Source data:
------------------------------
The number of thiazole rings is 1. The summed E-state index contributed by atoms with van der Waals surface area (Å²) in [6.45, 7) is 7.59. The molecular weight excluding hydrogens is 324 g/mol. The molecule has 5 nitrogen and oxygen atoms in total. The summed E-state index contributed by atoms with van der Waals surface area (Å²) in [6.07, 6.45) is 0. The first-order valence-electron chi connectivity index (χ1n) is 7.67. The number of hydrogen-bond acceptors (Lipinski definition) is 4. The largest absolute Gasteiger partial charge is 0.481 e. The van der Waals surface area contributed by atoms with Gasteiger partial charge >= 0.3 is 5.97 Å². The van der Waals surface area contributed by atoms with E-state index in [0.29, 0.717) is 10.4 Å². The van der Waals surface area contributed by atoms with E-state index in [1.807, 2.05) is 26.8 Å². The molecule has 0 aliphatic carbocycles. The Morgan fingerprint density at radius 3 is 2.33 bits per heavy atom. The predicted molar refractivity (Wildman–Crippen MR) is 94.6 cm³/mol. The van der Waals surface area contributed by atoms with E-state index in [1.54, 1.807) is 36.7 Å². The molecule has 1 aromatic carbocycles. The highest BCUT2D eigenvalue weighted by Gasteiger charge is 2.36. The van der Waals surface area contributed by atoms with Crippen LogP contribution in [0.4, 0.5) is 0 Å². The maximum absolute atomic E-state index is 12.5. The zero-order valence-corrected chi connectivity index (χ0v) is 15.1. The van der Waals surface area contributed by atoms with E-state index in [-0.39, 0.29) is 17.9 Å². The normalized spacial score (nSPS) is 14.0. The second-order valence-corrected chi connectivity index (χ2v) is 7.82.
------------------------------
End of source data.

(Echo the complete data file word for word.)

The number of thiazole rings is 1. The summed E-state index contributed by atoms with van der Waals surface area (Å²) in [6.45, 7) is 7.59. The molecular weight excluding hydrogens is 324 g/mol. The molecule has 5 nitrogen and oxygen atoms in total. The summed E-state index contributed by atoms with van der Waals surface area (Å²) in [6.07, 6.45) is 0. The first-order valence-electron chi connectivity index (χ1n) is 7.67. The number of hydrogen-bond acceptors (Lipinski definition) is 4. The largest absolute Gasteiger partial charge is 0.481 e. The van der Waals surface area contributed by atoms with Gasteiger partial charge >= 0.3 is 5.97 Å². The van der Waals surface area contributed by atoms with E-state index in [0.29, 0.717) is 10.4 Å². The van der Waals surface area contributed by atoms with E-state index in [1.807, 2.05) is 26.8 Å². The molecule has 0 aliphatic carbocycles. The Morgan fingerprint density at radius 3 is 2.33 bits per heavy atom. The predicted molar refractivity (Wildman–Crippen MR) is 94.6 cm³/mol. The van der Waals surface area contributed by atoms with E-state index in [1.54, 1.807) is 36.7 Å². The molecule has 1 aromatic carbocycles. The highest BCUT2D eigenvalue weighted by Gasteiger charge is 2.36. The van der Waals surface area contributed by atoms with Crippen LogP contribution in [0.4, 0.5) is 0 Å². The maximum absolute atomic E-state index is 12.5. The zero-order valence-corrected chi connectivity index (χ0v) is 15.1. The van der Waals surface area contributed by atoms with E-state index in [-0.39, 0.29) is 17.9 Å². The normalized spacial score (nSPS) is 14.0. The second-order valence-corrected chi connectivity index (χ2v) is 7.82.